Nearly 16 years ago the unthinkable happened in Chadron when a seventh grade student walked into a classroom and shot a teacher. Shots rang out again through the halls of Chadron High School this weekend, and while it was a grim reminder of the middle school shooting, the bullets fired Saturday and Sunday were “simunitions,” consisting of colored soap pellets similar to paintball rounds.
The Nebraska National Guard 1057th Military Police Company based in Chadron and Scottsbluff worked with local law enforcement agencies to conduct active shooter training drills at the high school, providing important practice in evaluating and eliminating threats, clearing and securing rooms, and caring for civilians in the line of fire.
Troy Brown, chief deputy with the Scotts Bluff County Sheriff’s Department, explained, “We’re teaching the soldiers to form up as teams, move as a team, evaluate thresholds – what their goal is – move to the threat, and neutralize or isolate any threat they come across.”
Brown further noted he and Scotts Bluff County Deputy Kristopher Still became certified instructors in 2012, and approached Western Nebraska Community College about training officers through the college. “They actually funded a lot of the simunition guns that we use,” Brown said of the college, “and our safety equipment that we use.” Since that first training, they’ve taught in West Point, Kearney, Harlan County, Scotts Bluff County and Chadron.
“The training we’re doing now has been tried, true and tested by special operators overseas, who are doing this in other countries,” Brown said. “They’re learning these skills, and they’re bringing that knowledge when they deploy back.” The University of Texas in San Marcos was the school that originally started the program in 2000, he added, when school shootings were starting to become more common, to better respond to threats.
Two additional trainers – James Jackson and Justin Brunz with the Gering Police Department — were also assisting and have been certified since 2015.
As to training in the high school, Brown said in most places there are long hallways and multiple doorways as well as multiple angles from which threats can come. “What we teach these teams — everything from a two-man to a five-man — is how to negotiate those angles so they have the highest chance of survivability.”
Regarding the simunitions, the guns represent Glock 17’s, firing 32 caliber bullets — colored soap inside plastic capsules — at about 300 feet per second. “You do hear a bang, you do see a flash, and you do feel an impact if you get hit but it’s not an impact that’s going to cause major injury. The worst you get is a little pucker, maybe tear the skin a little bit.”
The reason for using realistic firearms is to “inoculate” soldiers to the sounds and sights and to continue moving, fighting and putting well-aimed direct fire on the threat.
Among the teachers involved with the training was Craig Nobiling, described by Brown as a “rock star” for his availability as a role-player not only here but other training sites. Brown further added it was Nobiling who ran to the sound of gunfire during the 1995 incident, and took down and held the student shooter until law enforcement arrived. He’s a teacher who understands the importance of this training, Brown said.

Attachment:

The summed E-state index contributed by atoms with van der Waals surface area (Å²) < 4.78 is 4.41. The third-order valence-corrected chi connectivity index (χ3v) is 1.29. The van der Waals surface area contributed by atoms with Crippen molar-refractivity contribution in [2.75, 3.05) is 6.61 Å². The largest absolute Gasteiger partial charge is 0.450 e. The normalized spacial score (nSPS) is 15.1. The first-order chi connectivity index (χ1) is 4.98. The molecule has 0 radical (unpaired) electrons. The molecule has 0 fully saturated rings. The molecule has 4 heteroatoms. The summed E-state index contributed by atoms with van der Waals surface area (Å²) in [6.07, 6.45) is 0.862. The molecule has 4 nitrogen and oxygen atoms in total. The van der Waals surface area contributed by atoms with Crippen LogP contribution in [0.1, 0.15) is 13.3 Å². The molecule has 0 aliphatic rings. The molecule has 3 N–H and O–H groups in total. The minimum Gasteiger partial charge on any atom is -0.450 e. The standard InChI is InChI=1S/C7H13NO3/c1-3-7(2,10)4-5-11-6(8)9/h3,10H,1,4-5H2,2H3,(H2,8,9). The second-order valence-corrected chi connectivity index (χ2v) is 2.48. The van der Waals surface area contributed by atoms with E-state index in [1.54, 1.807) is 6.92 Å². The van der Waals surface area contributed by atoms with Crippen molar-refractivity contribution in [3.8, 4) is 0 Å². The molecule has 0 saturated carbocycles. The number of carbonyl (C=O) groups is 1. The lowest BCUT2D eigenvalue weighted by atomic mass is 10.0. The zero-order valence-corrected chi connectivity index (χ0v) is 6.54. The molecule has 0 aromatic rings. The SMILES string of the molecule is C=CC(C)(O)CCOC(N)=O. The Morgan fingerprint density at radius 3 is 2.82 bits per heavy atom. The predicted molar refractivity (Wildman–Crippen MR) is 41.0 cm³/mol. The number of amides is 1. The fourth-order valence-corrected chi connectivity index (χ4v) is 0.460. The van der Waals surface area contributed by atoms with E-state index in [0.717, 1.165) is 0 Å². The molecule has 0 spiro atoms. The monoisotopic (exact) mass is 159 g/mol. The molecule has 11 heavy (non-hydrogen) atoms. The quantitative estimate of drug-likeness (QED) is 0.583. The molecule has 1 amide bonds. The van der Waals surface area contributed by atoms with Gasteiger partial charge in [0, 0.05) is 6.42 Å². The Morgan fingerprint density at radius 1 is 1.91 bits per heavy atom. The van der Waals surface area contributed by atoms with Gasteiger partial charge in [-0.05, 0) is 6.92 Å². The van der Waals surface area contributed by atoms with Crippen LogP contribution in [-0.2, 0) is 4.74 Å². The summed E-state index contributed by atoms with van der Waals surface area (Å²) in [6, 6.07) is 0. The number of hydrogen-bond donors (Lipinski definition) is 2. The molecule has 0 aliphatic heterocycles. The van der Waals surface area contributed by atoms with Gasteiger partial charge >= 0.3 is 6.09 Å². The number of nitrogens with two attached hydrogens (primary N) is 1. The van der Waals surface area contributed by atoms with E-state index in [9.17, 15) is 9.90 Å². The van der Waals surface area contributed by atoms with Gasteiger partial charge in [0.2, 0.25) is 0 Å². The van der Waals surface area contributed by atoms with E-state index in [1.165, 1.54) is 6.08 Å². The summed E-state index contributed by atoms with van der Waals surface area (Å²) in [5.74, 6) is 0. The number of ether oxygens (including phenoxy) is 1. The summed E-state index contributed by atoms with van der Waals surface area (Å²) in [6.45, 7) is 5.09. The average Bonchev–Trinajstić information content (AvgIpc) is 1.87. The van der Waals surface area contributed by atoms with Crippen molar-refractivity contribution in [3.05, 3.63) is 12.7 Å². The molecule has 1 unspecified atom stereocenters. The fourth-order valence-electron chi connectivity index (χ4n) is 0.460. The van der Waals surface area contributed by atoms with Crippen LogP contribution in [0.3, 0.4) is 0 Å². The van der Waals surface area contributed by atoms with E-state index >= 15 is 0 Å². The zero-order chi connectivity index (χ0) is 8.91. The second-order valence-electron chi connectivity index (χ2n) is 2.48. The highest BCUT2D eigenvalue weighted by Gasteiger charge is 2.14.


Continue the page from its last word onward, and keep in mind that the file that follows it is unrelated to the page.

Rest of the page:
Also assisting is Chadron State College Criminal Justice major James Wada, who also understands the importance of the training. “He wants to make sure these guys that are learning get those skills they need to help them survive,” Brown said.
Both Nobiling and Wada are great and lining up role-players for the training, Brown added, and “just having fun with it.”
The school is an ideal setting for the training, as they are typically empty on weekends. Also, instead of a sterile training facility with no obstacles, here the soldiers have to learn maneuvering around desks, chairs and doors, providing a more realistic environment.
Sergeant First Class Matt Dodge, a platoon sergeant for the First Platoon of the 1057th, said it was paramount for the National Guard to receive the training, as he’s been through it with Brown and Still. “I’ve run through this course,” he said, “understood the importance of it for the training aspect of neutralizing an active shooter. On the Army side it’s really important, since we’ve realized since the Fort Hood shooting we’re going to have to work with different agencies to develop a plan and neutralize that threat.”
Dodge further added there will always be different policies with different agencies and they will have to learn to work with that to reach the ultimate goal of saving lives. This type of training helps to inoculate soldiers against the effects of stress. “Once that heart rate gets up to about 180 beats per minute people start to get tunnel vision. You get that auditory exclusion and they’re not able to focus as well. With the simunitions, the blank fliers, having the actors scream and yell helps that stress inoculation, up it a little bit, and they’re able to work with different tactics and different agencies to be successful.”
Overall it’s been successful for the soldiers, Dodge said. They feel like they’re putting in the work and actually getting a skill out of it that they’re going to use later on.